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Written By THT Editorial Team

Reviewed by Dr. Ram Prasad Neupane , DM MDGP,  Professor at Tribhuvan University, Maharajgunj Medical Campus

Vaccination are critical tools for preventing and managing various diseases. Vaccines work by introducing a weakened or inactive form of a virus or bacteria into the body, which triggers an immune response. This immune response allows the body to recognize and fight the virus or bacteria in the future, which can prevent illness or reduce its severity.

In Nepal, vaccination efforts have been crucial in preventing the spread of communicable diseases. The government of Nepal, along with various international organizations, has implemented several vaccination programs to protect the population from diseases such as measles, rubella, polio, and hepatitis B. These programs have been particularly successful in reducing the incidence of communicable diseases among children.

For example, the measles vaccine has been a significant contributor to the reduction in measles cases in Nepal. In 2018, Nepal launched a nationwide measles-rubella vaccination campaign, aiming to reach over 12 million children aged 9 months to 15 years. The campaign targeted hard-to-reach areas and populations with low coverage, resulting in a significant increase in measles vaccination coverage. As a result of these efforts, the number of measles cases in Nepal decreased from over 2,400 in 2016 to just 118 in 2019.

In addition to preventing the spread of diseases, vaccination also play a crucial role in managing chronic illnesses. For example, individuals with chronic illnesses such as diabetes, heart disease, and asthma are at increased risk of developing complications from infectious diseases. By getting vaccinated, individuals with chronic illnesses can reduce their risk of developing serious complications or hospitalization from vaccine-preventable diseases.

Overall, vaccination are critical components of disease prevention and management efforts. These programs not only protect individuals from infectious diseases but also contribute to the overall health of the population. It is important to continue to prioritize and invest in vaccination and immunization programs to ensure that everyone has access to these lifesaving interventions.
Here is a list of vaccines that are typically given to a child since birth:

1. Hepatitis B: Given within the first 12 hours of birth

2. DTaP (diphtheria, tetanus, and pertussis): Given at 2, 4, and 6 months of age
3. Hib (haemophilus influenzae type b): Given at 2, 4, and 6 months of age
4. IPV (polio): Given at 2, 4, and 6 months of age
5. PCV13 (pneumococcal conjugate vaccine): Given at 2, 4, and 6 months of age
6. Rotavirus: Given at 2 and 4 months of age
7. Hepatitis A: Given at 12 months of age
8. MMR (measles, mumps, and rubella): Given at 12 months of age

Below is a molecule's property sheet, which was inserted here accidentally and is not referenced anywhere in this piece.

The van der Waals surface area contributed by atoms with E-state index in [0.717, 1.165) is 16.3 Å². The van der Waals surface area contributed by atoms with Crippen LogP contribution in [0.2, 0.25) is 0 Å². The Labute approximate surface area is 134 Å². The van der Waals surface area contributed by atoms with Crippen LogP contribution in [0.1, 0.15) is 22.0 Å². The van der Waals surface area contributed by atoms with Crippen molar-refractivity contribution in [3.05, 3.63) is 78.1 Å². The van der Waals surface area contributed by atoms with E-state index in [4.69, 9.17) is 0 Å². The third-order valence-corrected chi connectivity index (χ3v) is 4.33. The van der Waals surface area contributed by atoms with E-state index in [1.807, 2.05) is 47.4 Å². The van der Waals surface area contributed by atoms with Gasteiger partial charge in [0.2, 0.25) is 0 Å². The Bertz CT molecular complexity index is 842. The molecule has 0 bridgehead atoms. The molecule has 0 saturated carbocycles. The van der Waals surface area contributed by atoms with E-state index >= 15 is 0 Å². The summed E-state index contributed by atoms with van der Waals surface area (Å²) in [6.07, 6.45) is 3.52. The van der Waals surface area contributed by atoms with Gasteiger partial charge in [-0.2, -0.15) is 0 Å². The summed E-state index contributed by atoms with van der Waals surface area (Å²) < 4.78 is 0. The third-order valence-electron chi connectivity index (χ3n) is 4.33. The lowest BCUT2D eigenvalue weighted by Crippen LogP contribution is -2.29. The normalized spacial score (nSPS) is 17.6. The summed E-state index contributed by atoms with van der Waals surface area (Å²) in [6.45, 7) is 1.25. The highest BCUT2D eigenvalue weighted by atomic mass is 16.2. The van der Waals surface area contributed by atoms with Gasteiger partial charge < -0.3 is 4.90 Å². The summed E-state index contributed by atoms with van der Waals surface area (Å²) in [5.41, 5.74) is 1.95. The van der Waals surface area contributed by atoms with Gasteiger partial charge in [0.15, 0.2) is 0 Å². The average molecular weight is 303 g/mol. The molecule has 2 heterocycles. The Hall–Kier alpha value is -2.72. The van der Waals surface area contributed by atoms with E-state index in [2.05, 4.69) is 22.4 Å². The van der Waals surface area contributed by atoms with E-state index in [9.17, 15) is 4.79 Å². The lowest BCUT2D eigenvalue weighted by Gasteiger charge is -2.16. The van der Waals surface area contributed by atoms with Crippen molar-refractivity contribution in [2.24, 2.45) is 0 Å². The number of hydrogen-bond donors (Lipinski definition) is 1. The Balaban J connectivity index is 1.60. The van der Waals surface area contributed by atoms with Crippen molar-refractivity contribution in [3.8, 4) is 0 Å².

9. Varicella (chickenpox): Given at 12 months of age
10. DTaP booster: Given at 15-18 months of age
11. Hib booster: Given at 12-15 months of age
12. IPV booster: Given at 4-6 years of age
13. MMRV (measles, mumps, rubella, and varicella): Given at 4-6 years of age
14. DTaP booster: Given at 11-12 years of age

HPV (human papillomavirus): Given at 11-12 years of age (can be given as early as 9 years old)
Here are some other commonly used vaccines for adults and children:
1. HPV vaccine: protects against the human papillomavirus, which can cause several types of cancer.
2. Meningococcal vaccine: protects against meningococcal disease, a serious bacterial infection that can cause meningitis and blood infections.
3. Pneumococcal vaccine: protects against pneumococcal disease, which can cause pneumonia, meningitis, and blood infections.
4. Hepatitis A vaccine: protects against hepatitis A, a viral infection that can cause liver inflammation.
5. Hepatitis B vaccine: protects against hepatitis B, a viral infection that can cause liver inflammation and potentially lead to long-term liver problems.
6. Varicella (chickenpox) vaccine: protects against chickenpox, a highly contagious viral infection that causes a blister-like rash, itching, and fever.
7. Rotavirus vaccine: protects against rotavirus, a common cause of severe diarrhea and dehydration in infants and young children.

Vaccine myths:
There are many myths and misconceptions about vaccines that can cause confusion and lead to vaccine hesitancy. Some common vaccine myths include:

Vaccines cause autism: This myth has been thoroughly debunked by multiple studies, yet it still persists in some communities.
Vaccines are not necessary because the diseases they prevent are rare: While it is true that some vaccine-preventable diseases are now less common in certain parts of the world, this is largely due to the widespread use of vaccines. If vaccination rates were to drop, these diseases could quickly make a comeback.
Vaccines can cause serious side effects: While all vaccines can cause some side effects, serious reactions are extremely rare. The benefits of vaccination far outweigh the risks.
Natural immunity is better than vaccine-induced immunity: While natural immunity can be effective, it comes at a cost. Many vaccine-preventable diseases can cause serious complications, including death. Vaccines provide a safe and effective way to build immunity without the risk of serious illness or death.
Vaccines contain harmful ingredients: Some people are concerned about the ingredients in vaccines, such as thimerosal (a preservative) or aluminum. However, these ingredients are used in such small amounts that they are not harmful.